Grafton begins and ends in a nostalgic tone, with a paean to the New York Public Library and the critic Alfred Kazin: the poor son of immigrants, City College-educated, who researched his seminal study of American literature On Native Grounds almost entirely with materials freely available at the NYPL. Clearly, Grafton is a believer in the civic ideal of the public library – ?a reservoir of knowledge, free to all – ?and this animates his critique of the balkanized digital landscape of search engines and commercial databases. Given where he appears to stand, I wish he could have taken a stab at what a digital public library might look like, and what sorts of technical, social, political and economic reorganization might be required to build it. Obviously, these are questions that would have required their own article, but it would have been valuable for Grafton, whose piece is one of those occasional journalistic events that moves the issue of digitization and the future of libraries out of the specialist realm into the general consciousness, to have connected the threads. Instead Grafton ends what is overall a valuable and intelligent article with a retreat into print fetishism – ?”crowded public rooms where the sunlight gleams on varnished tables….millions of dusty, crumbling, smelly, irreplaceable documents and books” – ?which, while evocative, obscures more than it illuminates.
Incidentally, those questions are precisely what was discussed at our Really Modern Library meetings last month. We’re still compiling our notes but expect a report soon.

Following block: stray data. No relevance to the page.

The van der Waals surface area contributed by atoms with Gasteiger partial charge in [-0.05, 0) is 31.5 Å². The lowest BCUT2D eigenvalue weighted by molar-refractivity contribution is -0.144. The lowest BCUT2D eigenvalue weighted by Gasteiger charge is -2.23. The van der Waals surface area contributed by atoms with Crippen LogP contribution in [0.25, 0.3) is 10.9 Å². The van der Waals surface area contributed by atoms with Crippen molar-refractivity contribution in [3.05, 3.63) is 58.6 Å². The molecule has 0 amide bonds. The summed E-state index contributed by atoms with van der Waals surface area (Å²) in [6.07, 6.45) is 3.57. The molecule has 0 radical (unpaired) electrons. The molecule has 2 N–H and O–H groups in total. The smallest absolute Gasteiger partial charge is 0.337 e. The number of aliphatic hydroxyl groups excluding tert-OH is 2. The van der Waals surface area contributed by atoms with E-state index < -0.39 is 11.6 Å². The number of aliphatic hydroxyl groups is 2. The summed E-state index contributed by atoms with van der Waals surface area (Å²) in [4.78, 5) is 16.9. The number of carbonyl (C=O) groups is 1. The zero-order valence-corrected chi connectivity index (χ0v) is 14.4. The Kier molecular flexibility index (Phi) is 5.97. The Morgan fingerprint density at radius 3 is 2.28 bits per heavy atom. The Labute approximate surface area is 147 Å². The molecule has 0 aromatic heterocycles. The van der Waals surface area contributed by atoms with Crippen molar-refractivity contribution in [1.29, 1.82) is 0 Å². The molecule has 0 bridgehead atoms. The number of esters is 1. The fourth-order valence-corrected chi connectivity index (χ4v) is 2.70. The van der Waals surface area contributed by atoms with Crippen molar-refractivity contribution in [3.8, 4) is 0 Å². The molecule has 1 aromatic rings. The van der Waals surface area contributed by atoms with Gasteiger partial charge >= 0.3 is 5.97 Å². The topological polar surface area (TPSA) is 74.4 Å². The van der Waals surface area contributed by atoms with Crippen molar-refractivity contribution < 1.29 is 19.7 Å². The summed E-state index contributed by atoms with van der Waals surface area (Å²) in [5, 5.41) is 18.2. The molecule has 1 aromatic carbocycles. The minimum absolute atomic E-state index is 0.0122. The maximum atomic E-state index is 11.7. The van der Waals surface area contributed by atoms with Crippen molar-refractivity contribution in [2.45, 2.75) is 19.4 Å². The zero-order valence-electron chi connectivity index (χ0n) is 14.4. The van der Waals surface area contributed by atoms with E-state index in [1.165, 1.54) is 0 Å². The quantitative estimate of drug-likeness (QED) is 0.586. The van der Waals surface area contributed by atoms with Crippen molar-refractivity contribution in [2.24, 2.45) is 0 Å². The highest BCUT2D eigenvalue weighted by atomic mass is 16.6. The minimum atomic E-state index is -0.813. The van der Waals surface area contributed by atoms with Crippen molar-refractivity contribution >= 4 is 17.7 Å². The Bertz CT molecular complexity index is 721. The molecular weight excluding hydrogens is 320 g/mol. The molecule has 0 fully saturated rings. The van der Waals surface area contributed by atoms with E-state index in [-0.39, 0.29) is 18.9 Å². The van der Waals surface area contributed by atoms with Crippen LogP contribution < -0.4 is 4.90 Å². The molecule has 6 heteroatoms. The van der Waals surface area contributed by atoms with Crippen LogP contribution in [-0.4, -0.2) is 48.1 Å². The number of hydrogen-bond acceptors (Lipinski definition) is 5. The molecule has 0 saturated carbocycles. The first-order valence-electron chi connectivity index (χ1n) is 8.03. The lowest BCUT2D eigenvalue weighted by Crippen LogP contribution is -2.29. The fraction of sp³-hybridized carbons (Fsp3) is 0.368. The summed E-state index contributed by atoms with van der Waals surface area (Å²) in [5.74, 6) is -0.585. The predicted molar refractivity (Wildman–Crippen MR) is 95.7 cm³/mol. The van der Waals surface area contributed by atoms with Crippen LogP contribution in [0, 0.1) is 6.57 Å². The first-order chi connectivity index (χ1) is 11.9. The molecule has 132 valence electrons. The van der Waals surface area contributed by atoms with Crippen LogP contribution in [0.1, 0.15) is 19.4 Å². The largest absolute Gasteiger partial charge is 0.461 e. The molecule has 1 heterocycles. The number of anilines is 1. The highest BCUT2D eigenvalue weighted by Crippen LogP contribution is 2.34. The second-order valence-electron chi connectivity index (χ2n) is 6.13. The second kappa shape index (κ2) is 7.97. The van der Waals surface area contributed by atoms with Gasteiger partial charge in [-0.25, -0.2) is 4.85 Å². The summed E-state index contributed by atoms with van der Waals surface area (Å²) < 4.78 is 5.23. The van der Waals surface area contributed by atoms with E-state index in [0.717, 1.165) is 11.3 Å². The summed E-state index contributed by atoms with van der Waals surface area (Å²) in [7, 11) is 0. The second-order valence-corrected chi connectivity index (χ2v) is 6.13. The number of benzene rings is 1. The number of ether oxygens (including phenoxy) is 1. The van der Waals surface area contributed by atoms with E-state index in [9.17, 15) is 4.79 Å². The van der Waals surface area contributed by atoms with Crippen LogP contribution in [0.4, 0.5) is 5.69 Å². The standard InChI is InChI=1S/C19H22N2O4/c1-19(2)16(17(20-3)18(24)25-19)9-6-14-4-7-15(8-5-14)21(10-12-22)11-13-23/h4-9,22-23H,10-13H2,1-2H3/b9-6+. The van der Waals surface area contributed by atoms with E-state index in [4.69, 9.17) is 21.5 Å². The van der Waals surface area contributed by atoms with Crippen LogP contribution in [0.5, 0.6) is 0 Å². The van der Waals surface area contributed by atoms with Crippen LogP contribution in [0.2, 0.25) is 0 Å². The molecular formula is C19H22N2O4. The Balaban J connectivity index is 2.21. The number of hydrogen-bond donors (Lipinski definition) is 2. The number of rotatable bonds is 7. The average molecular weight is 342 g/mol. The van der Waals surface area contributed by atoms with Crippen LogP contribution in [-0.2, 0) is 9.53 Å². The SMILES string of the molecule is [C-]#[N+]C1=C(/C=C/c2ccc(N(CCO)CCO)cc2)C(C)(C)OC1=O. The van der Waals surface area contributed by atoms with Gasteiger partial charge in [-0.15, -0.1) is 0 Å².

googlesoft gets the brush-off

This is welcome. Several leading American research libraries including the Boston Public and the Smithsonian have said no thanks to Google and Microsoft book digitization deals, opting instead for the more costly but less restrictive Open Content Alliance/Internet Archive program. The NY Times reports, and explains how private foundations like Sloan are funding some of the OCA partnerships.

siva podcast on the googlization of libraries

We’re just a couple of days away from launching what promises to be one of our most important projects to date, The Googlization of Everything, a weblog where Siva Vaidhyanathan (who’s a fellow here) will publicly develop his new book, a major critical examination of the Google behemoth. As an appetizer, check out this First Monday podcast conversation with Siva on the subject of Google’s book activities (mp3, transcript).
An excerpt:

Q: So what’s the alternative? Who are the major players, what are the major policy points?
SIVA: I think this is an important enough project where we need to have a nationwide effort. We have to have a publicly funded effort. Guided, perhaps led by the Library of Congress, certainly a consortium of public university libraries could do just as well to do it.
We’re willing to do these sorts of big projects in the sciences. Look at how individual states are rallying billions of dollars to fund stem cell research right now. Look at the ways the United States government, the French government, the Japanese government rallied billions of dollars for the Human Genome Project out of concern that all that essential information was going to be privatized and served in an inefficient and unwieldy way.